It is also provided where a trunking need to make a bend and where it branches off.
That is why it is called a “junction” box.
Picture 4 – A completed underfloor junction box
Observe that the completed junction box cover is firmly fixed with 4 mounting screws at the corners.
On the other hand, the cover of the service box is designed so it can easily be open frequently.
That is because the service box is designed for user access. This is where users plug in their appliances just like the wall sockets.
Picture 5 – Vertical access box
The underfloor trunking resides at the floor. However, the cabling inside the trunking must come from the distribution panels somewhere.
If the distribution panel is located at the wall, then there must be a connection between the trunking inside the concrete floor and those at the walls.
That is the purpose of the vertical access box in Picture 5 above.
Sometimes, the electrical distribution panel is located inside the electrical riser which is some distance away. Usually the most convenient method of running the main trunking by hanger brackets above the ceiling.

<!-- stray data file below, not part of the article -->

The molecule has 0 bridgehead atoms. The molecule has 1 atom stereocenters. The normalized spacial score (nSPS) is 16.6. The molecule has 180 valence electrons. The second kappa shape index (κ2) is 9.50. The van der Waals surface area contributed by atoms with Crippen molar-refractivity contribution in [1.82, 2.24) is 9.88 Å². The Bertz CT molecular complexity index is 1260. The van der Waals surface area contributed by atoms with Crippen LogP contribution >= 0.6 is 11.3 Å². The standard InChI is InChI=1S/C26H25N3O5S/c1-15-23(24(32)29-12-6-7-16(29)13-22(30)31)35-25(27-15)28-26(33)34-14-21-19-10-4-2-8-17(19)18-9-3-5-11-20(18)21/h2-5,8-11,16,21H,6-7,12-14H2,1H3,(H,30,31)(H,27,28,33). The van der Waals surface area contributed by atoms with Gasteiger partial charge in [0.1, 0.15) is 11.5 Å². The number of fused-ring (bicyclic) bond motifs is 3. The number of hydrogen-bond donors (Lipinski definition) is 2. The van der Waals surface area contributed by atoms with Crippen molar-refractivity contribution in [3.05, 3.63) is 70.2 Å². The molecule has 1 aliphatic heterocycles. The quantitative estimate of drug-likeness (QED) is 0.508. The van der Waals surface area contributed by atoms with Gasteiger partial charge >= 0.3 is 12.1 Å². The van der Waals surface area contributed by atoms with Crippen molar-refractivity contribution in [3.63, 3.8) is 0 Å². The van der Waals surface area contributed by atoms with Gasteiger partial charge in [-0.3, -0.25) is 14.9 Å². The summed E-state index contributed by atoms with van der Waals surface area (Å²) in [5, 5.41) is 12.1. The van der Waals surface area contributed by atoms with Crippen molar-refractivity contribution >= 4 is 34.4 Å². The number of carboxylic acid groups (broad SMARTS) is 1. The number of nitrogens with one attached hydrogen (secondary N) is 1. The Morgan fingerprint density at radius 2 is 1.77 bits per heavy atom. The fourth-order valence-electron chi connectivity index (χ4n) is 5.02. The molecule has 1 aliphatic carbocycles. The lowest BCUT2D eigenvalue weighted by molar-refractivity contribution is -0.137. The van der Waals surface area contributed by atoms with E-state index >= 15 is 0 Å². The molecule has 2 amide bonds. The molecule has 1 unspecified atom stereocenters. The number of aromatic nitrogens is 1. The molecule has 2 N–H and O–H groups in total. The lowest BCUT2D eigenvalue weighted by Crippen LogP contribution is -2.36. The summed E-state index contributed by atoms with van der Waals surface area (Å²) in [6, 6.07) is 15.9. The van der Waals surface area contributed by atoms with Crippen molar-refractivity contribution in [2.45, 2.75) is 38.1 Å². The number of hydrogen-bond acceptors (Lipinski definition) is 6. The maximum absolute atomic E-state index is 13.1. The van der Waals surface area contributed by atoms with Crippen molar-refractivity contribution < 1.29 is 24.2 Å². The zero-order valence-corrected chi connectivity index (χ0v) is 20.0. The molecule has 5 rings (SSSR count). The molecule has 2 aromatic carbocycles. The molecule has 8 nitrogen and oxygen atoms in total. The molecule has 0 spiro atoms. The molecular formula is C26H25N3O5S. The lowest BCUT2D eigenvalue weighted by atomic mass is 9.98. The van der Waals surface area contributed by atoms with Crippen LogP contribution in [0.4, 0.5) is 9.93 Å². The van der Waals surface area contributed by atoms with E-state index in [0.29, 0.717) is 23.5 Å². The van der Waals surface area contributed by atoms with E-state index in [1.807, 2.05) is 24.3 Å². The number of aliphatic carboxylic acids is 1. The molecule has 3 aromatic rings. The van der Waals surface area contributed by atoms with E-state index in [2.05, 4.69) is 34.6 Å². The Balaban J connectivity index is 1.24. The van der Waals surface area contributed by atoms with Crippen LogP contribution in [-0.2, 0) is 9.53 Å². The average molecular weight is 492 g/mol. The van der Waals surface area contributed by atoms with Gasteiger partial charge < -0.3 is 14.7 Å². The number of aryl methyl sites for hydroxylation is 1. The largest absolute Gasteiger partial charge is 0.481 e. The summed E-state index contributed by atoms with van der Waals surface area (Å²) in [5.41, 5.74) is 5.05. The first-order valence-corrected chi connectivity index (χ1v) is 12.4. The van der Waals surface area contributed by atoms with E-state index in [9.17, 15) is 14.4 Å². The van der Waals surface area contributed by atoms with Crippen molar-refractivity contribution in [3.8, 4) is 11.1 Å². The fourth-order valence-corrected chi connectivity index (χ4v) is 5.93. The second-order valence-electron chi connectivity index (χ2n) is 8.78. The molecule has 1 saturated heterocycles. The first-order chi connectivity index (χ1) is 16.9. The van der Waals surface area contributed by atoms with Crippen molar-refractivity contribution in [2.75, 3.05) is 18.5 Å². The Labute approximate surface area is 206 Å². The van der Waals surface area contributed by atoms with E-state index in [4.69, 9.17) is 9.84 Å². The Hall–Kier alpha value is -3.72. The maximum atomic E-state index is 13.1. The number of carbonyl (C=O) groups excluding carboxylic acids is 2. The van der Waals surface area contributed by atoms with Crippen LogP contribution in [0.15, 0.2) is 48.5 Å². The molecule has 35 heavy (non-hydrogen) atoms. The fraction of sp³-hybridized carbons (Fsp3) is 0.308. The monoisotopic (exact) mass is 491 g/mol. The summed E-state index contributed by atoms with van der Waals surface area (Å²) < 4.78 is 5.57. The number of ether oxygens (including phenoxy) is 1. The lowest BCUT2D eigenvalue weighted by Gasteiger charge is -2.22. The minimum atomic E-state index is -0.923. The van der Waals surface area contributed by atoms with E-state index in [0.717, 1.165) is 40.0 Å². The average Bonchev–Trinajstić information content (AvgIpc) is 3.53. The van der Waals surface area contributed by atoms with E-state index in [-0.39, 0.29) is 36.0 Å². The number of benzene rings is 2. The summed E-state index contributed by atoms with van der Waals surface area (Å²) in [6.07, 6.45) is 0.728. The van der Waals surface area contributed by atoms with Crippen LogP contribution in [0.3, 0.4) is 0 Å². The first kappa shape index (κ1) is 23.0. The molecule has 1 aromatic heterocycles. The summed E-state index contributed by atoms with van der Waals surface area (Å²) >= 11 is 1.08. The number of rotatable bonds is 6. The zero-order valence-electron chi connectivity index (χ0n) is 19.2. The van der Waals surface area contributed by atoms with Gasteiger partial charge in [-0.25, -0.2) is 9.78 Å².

Then at convenient locations, a set of droppers are installed to connect to the underfloor trunking. This is shown in Picture 6 below.
Picture 6 – Vertical access connection to trunking above ceiling
Picture 7 below shows another view of a junction box and underfloor trunking installation is progress, before the floor concrete screeding was poured in.
Picture 7 – Junction box and underfloor trunking picture
Construction works are never free from errors. Picture 8 below shows that a finished floor had to be hacked in order to extend the wiring from a junction box to the dry wall.
Picture 8 – Wall socket wired from an underfloor junction box
This was actually a last minute decision that was made to add another general purpose electrical outlet to the wall.
Theoretically it is best to wire general purpose electrical sockets on walls from separate circuits (better still, from a separate section of the busbar inside the electrical DB) than those inside the underfloor trunking, which supplies the work computers and other high priority equipment.
This is because the general purpose sockets are those used for such things as electric kettle, vacuum cleaners and other similar appliances.
Defects and faults in these appliances can cause trippings of the earth leakage circuit breaker (ELCB) at the electrical distribution panel, which can cause annoyances and other more genuine problems. (See pictures of ELCB at this post, 1-phase ELCB connection pictures.)
You can see more pictures of electrical installations at this post, Electrical installation pictures.